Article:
More people vacation during the summer months than at any other time of year. And the topic of “airport angina”—an old cardiology phrase—may be getting tossed around now more than usual. But what, exactly, does it mean?
Essentially, “airport angina” is a phrase coined to describe heart symptoms of ischemia (lack of oxygen to the heart) that are provoked by hauling and lifting luggage. And getting angina when you’re far from home is always an unsettling experience.
Of course, we all know that there’s more to traveling than lugging luggage, regardless of your mode of transportation. But airports are fraught with a few more built-in stressors than other forms of travel, including:
- scheduling and weather concerns;
- airport security;
- flight delays;
- cancelled flights and rerouting;
- tight connections and time urgency;
- dread about lost luggage; and so on.
So, the psychological stress combined with the isometric physical work of carrying your bags is sort of “like being in double handcuffs,” as Dr. Sinatra would say.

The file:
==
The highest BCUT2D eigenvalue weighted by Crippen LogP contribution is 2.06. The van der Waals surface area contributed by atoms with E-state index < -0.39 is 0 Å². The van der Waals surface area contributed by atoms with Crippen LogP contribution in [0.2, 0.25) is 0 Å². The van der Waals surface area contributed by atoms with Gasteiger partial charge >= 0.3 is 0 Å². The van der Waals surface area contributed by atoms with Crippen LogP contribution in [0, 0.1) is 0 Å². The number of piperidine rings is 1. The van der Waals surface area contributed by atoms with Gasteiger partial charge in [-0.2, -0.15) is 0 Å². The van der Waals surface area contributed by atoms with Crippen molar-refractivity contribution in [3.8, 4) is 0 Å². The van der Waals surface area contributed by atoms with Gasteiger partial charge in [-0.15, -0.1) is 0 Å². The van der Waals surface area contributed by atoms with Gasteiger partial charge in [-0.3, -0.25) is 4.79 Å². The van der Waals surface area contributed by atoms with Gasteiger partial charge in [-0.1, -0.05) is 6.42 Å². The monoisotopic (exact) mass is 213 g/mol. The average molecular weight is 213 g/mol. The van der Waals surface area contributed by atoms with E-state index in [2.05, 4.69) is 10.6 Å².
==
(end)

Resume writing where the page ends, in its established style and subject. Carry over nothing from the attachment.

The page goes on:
And, let’s face it, all traveling and vacationing has the potential for some family and other unpredictable stressors, in addition to the physical exertion of lifting bags onto “trains, planes, and automobiles.”
Dr. Sinatra will be addressing the topic of safe air travel for cardiac patients in an upcoming issue of Heart, Health, and Nutrition. And in a few days, I’ll post another blog on how heart patients can manage their luggage from a physical exertion standpoint. So, stay tuned!
For more information on angina and other cardiovascular problems, visit Dr. Sinatra’s Web site.